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Cardotiella Vitt Search in The Plant ListSearch in Index Nominum Genericorum (ING)Search in NYBG Virtual HerbariumSearch in JSTOR Plant ScienceSearch in SEINetSearch in African Plants Database at Geneva Botanical Garden Decrease font Increase font Restore font
 

Published In: Journal of the Hattori Botanical Laboratory 49: 101. 1981. (J. Hattori Bot. Lab.) Name publication detail
 

Project Name Data (Last Modified On 10/6/2009)
Acceptance : Accepted
Project Data     (Last Modified On 5/16/2013)
General Reference:

Notes     (Last Modified On 5/16/2013)
Notes:
Cardotiella contains five species, in addition to our species; the remaining species are from South Africa, Madagascar and associated islands. The genus is distinguished by the coarse intertwining mats, ascending straight or curved branches, 5-ranked, spirally arranged, long decurrent, short ovate-lanceolate leaves, fragile and deciduous apex, strongly unipapillose, quadrate-rounded laminal cells and decurrent leaf bases of inflated cells. Paleotropical species exhibit an erect, smooth seta, with capsules erect, urn ovoid-cylindrical, 8-ribbed, operculum conic-rostrate, peristome double, exostome teeth partly fused to form 8 pairs, somewhat papillose, endostome segments 16, calyptrae mitrate-campanulate, smooth, sparsely hairy, base lobed; spores papillose. The generic name honors the French bryologist Jules Cardot (1860-1934).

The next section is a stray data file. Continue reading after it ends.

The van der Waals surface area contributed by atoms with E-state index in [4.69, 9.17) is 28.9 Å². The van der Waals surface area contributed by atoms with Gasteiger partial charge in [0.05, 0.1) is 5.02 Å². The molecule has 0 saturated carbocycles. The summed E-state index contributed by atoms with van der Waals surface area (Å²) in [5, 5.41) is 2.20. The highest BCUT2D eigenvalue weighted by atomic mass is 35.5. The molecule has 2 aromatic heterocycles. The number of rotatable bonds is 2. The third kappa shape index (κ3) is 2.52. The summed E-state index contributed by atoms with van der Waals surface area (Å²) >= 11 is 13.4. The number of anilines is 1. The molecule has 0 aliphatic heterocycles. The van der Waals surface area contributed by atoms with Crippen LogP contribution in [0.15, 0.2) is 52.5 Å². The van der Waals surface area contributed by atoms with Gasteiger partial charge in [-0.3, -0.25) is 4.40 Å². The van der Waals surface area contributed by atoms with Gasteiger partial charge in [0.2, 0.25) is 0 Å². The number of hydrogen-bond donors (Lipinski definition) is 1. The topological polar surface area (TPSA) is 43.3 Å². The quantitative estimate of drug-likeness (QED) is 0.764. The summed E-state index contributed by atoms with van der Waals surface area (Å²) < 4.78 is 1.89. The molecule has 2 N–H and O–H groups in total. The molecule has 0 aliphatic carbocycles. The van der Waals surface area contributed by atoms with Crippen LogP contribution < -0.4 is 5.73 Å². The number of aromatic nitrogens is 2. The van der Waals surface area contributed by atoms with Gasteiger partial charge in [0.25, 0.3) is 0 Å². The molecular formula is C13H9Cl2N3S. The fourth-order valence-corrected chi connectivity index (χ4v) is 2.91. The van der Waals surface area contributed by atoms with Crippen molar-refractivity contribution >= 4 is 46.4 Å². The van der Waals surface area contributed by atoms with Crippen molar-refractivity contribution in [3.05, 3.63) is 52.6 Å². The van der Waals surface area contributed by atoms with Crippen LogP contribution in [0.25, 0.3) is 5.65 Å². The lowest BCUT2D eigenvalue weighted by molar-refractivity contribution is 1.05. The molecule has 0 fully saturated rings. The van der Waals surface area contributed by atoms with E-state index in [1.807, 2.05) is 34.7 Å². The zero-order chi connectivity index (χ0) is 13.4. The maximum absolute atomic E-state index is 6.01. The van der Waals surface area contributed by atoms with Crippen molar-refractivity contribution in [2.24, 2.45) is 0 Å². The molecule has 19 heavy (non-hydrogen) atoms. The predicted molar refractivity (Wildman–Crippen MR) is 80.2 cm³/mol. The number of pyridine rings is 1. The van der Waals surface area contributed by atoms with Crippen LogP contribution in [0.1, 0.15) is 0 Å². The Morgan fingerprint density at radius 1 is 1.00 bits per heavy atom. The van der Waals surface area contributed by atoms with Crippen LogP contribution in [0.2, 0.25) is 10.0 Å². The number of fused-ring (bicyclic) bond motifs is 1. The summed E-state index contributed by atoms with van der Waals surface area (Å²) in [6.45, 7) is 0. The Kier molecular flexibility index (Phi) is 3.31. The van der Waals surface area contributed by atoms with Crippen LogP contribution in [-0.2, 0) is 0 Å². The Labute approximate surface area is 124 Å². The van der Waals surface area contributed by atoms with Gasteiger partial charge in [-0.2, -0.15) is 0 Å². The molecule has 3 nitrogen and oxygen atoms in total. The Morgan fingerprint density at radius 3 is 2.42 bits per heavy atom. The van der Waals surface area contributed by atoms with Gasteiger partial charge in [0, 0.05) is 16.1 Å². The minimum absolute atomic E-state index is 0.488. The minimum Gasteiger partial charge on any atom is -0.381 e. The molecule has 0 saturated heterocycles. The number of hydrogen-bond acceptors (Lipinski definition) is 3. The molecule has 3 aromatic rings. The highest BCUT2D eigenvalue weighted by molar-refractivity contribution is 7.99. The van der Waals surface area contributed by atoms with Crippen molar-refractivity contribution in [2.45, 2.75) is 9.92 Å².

Cardotiella contiene cinco especies desde México, Centro y Sur América, S. África, Madagascar e islas asociadas. En Bolivia y el Neotrópico una sóla especie está presente, Cardotiella quinquefaria (Hornsch.) Vitt. El género se distingue por las matas toscamente entrelazadas, ramas ascendentes rectas o curvadas, en 5-filas dispuestas en espiral, hojas cortas ovado-lanceoladas, largo-decurrentes, frágiles y con ápices deciduos, marcadamente unipapilosos, células de la lámina cuadrado-redondeadas y células de las bases decurretes de las hojas infladas. El nombre genérico hace honor al briólogo francés Jules Cardot (1860-1934).

 
 
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